The “I Used to Live in Italy” Defense Doesn’t Hold Up

A federal employee said he had lived in Italy for 10 years and the culture was more “touchy/feely” after he was in trouble for unwanted physical contact with women. He rejected a “last chance agreement” with his agency as “too onerous.” He is now a former federal employee after a recent court decision.

The defense that he lived for ten years in “touchy/feely” Italy did not help a fired federal supervisor win his job back. (Smiley v. Department of Defense, C.A.F.C. No. 2010-3039 (nonprecedential), 10/12/10)

The Defense Logistics Agency fired Thyrman F. Smiley, a Supervisory Supply Technician in New Cumberland, Pennsylvania, for conduct unbecoming a supervisor and conduct unbecoming a work leader.

Following a report by a co-worker that he had seen Mr. Smiley “rubbing the shoulders” of a female worker, the agency investigated. As a result several women recounted the many occasions that Smiley had “made unwanted physical contact or directed sexual comments to them.” (Opinion p. 2)

Testimony from other co-workers was mixed. Some said they had never heard Smiley make suggestive statements to the women workers. Others said Smiley engaged in “locker room” talk with male employees, commenting in explicit sexual terms about the women co-workers. (p. 3)

After a “thorough Douglas factors analysis,” the deciding official found both charges sustained and ordered up Smiley’s removal, pointing to the serious nature of the offenses and the “fact that such charges undermine [his] ability to be a supervisor.” (p. 3)

The deciding official offered Smiley a last chance agreement because he concluded there was a chance, albeit slim, of Mr. Smiley being rehabilitated. However, Smiley rejected the last chance agreement as “too onerous.” (p. 3)

At a Merit Systems Protection Board hearing in Smiley’s appeal, the two women co-workers stood by their statements to agency investigators. Smiley admitted rubbing one woman’s shoulders, but denied the rest of the allegations. He offered up an explanation for the shoulder-rubbing—he testified that for ten years he had lived in Italy, a “different culture” where people “express themselves with their hands a lot,” a practice that he finds himself “doing it even today.” (p. 4)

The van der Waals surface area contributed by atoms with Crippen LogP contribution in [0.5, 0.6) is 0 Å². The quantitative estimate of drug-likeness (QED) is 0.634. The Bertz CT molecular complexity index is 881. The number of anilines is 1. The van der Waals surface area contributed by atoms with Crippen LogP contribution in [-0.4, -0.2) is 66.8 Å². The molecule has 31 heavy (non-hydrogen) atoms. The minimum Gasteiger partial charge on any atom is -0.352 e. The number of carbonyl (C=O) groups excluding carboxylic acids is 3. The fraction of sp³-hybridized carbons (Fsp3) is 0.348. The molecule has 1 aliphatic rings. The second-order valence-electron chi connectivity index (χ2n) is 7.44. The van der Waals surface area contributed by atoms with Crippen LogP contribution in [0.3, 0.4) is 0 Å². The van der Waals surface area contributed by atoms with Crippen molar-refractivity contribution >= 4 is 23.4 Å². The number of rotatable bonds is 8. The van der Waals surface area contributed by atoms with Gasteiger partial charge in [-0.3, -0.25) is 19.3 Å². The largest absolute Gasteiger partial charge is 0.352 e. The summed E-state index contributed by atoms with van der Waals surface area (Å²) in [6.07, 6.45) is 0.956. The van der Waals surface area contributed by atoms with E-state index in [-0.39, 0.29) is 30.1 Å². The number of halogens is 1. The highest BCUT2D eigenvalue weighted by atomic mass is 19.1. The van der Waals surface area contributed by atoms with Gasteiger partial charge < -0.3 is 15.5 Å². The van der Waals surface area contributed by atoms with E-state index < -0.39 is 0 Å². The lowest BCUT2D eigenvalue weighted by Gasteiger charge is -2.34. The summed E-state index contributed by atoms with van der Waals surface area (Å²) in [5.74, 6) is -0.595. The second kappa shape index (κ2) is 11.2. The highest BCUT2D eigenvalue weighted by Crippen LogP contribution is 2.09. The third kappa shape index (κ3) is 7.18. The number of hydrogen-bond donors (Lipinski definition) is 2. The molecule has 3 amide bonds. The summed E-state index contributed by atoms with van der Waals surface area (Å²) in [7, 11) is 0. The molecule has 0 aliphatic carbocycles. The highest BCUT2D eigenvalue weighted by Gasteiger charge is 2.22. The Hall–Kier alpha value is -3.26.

The Administrative Judge placed more credibility in the testimony of the women as well as that of several male co-workers including some that Smiley himself called as witnesses who acknowledged the locker room talk. The AJ sustained the charges and the firing.

Smiley took his case to the federal appeals court where he has recently fared no better. He argued that the AJ erred in giving more credibility to the other witnesses than to his testimony, that the charges did not appear on the agency’s table of penalties, and that the Douglas factors had been misapplied by the deciding official. His third argument apparently hinged on the fact that the agency discounted factors favorable to him. In particular, Smiley argued he should have been given credit “for an ‘unusual’ mitigating circumstance” of having lived in Italy “where it was customary for people to be ‘touchy/feely’ with each other.” (p. 7)

In short, the court did not agree with any of Smiley’s arguments and sustained the agency and the MSPB, referring to Smiley’s conduct as a supervisor as “wholly inappropriate” and undermining “his trustworthiness and ability to perform the duties required by his position.” (p. 7)

Maybe that last chance agreement wasn’t so onerous after all?

About the Author

Susan McGuire Smith spent most of her federal legal career with NASA, serving as Chief Counsel at Marshall Space Flight Center for 14 years. Her expertise is in government contracts, ethics, and personnel law.